Murray Polner is a blogger, writer and editor.
Before President Obama delivered his recent televised talk to the nation about ISIS, he assembled a group of Washington-based political junkies--foreign policy specialists and ex- government officials -- probably not a dove among them-- to hear him ruminate about his decision to strike at ISIS.
The NY Times’s Peter Baker described the meeting in which the president recalled the coming of the Iraq War, stimulated by war fever in Washington. “It would have been fascinating,” he said, looking back at 2002 and 2003, “to see the momentum and how it builds.” Well, Cheney, the neocons and a genuflecting mass media surely helped. According to Baker, Obama saw the same thing in his time, “a virtual fever rising in Washington, pressuring him to send the armed forces after the Sunni radicals who swept through Iraq and beheaded American journalists.”
Even so, he said he wouldn’t be rushed into any decision but instead would be cautious and deliberate. But why then did our reluctant and introspective president, nuanced and brainy, so unlike Bush the Second, decide to resume one war and expand yet another?
Was it because a “virtual fever” is only heard in our insular Imperial City and nowhere else in the country? Washington is overflowing with living room heroes whose kids go to college rather than into the military and who bear no responsibility for the appalling outcomes of the wars they urge on the nation and its presidents. It is a city replete with Think Tanks, dozens of whom, the Times recently revealed, are doing very well financially, taking money from foreign governments and writing “policy papers” and whose advice is often taken too seriously by the city’s power people. As the Times headline put it, “Foreign Powers Influence Think Tanks.”
Washington’s “virtual war fever” was assailed by an ordinary Times reader, Len DiSesa of Dover, NH, in a letter to the Times (I’ve never met him): “As a Vietnam veteran all I can say is, please—not again. Once more we go down that slippery slope where Americans are put in harm’s way to carry out a political objective…. Have we learned from our past mistakes? Or are we doomed to repeat the history we are ignoring? Where are voices of the Vietnam veterans”? Sorry, Len, but the Vietnam War and invasion of Iraq are ancient history in today’s Washington.
So we’re back at war again, a so-called limited war, taking on ISIS, that savage, beheading crowd that we are informed by the war fever crowd threatens to attack our homeland. President Obama, no fanatical warrior, has said over and over again that this limited war may take three years to finish and he may have to hand the ISIS problem over to the next president while he goes off to write his memoirs and work for some prestigious law firm or university.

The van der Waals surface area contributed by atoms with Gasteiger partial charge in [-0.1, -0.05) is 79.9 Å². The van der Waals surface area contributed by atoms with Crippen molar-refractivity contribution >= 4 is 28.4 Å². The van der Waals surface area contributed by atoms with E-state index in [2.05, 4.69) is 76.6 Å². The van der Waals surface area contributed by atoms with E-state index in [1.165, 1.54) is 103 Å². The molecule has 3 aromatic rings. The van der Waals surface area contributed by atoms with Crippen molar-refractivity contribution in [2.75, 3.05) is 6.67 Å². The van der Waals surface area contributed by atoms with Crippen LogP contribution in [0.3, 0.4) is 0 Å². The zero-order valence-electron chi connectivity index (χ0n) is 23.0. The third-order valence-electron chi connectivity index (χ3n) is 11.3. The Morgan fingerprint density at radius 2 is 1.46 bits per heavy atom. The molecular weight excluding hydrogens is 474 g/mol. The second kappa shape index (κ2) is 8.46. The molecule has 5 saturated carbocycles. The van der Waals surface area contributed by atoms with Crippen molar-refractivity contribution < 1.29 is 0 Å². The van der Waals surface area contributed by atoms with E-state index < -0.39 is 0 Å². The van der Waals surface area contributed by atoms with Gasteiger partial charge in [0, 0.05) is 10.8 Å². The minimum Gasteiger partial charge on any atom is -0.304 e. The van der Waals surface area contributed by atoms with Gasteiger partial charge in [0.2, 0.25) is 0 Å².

“Mama, don’t raise your son to be a soldier” went the old tune. Well, maybe not (or maybe yes, if the draft is reinstated) but Obama, our introspective and reluctant warrior pledged over and again there will be no “boots on the ground.” Woodrow Wilson and FDR also made that promise. It depends on who you believe and whether our latest war opens a new can of Middle Eastern worms, with new groups of rebels or terrorists (take your pick) to fight, naturally, with no U.S. ground forces. General Martin Dempsey, no doubt with Pentagon vetting, isn’t so sure, telling a Senate committee “ I, of course, would go back to the president and make a recommendation that may include the use of U.S. ground forces.” If that happens, let’s hope that the VA scandal has been resolved and its hospitals are ready to handle the new wave of wounded troops. When a columnist at Obama’s gathering asked what he would do if bombing failed, the president would not speculate. How could he, given that bombing alone rarely defeats guerrilla forces.
If Hunter S. Thompson were alive today rest assured he would not have been invited to Obama’s get-together but the astute HST, while no foreign policy expert, famously and prophetically uttered after 9/11: We are AT War—with somebody—and we will stay AT War with that mysterious enemy for the rest of our lives.”
Meanwhile, to shore up the dispatch of more and more bombers over Iraq and Syria, Obama has also embraced the peculiar notion that he and most likely every other president after him can take the nation to war without asking Congress, the Constitution be damned. The very idea aroused Yale’s Bruce Ackerman in a heated Times Op Ed. It “marks a decisive break in the American constitutional tradition. Nothing attempted by his predecessor George W. Bush, remotely compares in imperial hubris.” My favorite commentator Andrew J. Bacevich put it best: “Rudderless and without a compass, the American ship of state continues to drift, guns blazing.”
In any event, ISIS or no ISIS, war remains a treasured American tradition.